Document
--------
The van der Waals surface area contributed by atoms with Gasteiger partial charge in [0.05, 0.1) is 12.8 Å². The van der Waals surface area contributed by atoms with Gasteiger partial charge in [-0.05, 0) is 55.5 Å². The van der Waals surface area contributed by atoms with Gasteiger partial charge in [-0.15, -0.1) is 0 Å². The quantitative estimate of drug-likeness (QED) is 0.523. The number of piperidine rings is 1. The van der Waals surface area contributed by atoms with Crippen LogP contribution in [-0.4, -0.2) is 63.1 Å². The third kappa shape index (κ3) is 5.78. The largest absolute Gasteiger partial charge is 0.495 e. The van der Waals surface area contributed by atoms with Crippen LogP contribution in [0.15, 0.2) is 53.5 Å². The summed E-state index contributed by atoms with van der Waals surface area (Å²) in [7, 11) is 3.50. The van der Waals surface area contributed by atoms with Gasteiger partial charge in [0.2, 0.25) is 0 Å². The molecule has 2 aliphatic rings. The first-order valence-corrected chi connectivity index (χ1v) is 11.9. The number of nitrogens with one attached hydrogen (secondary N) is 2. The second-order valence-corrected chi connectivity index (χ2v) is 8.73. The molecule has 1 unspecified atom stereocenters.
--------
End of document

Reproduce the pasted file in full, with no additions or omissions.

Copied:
The van der Waals surface area contributed by atoms with Gasteiger partial charge in [0.05, 0.1) is 12.8 Å². The van der Waals surface area contributed by atoms with Gasteiger partial charge in [-0.05, 0) is 55.5 Å². The van der Waals surface area contributed by atoms with Gasteiger partial charge in [-0.15, -0.1) is 0 Å². The quantitative estimate of drug-likeness (QED) is 0.523. The number of piperidine rings is 1. The van der Waals surface area contributed by atoms with Crippen LogP contribution in [-0.4, -0.2) is 63.1 Å². The third kappa shape index (κ3) is 5.78. The largest absolute Gasteiger partial charge is 0.495 e. The van der Waals surface area contributed by atoms with Crippen LogP contribution in [0.15, 0.2) is 53.5 Å². The summed E-state index contributed by atoms with van der Waals surface area (Å²) in [7, 11) is 3.50. The van der Waals surface area contributed by atoms with Gasteiger partial charge in [0.2, 0.25) is 0 Å². The molecule has 2 aliphatic rings. The first-order valence-corrected chi connectivity index (χ1v) is 11.9. The number of nitrogens with one attached hydrogen (secondary N) is 2. The second-order valence-corrected chi connectivity index (χ2v) is 8.73. The molecule has 1 unspecified atom stereocenters.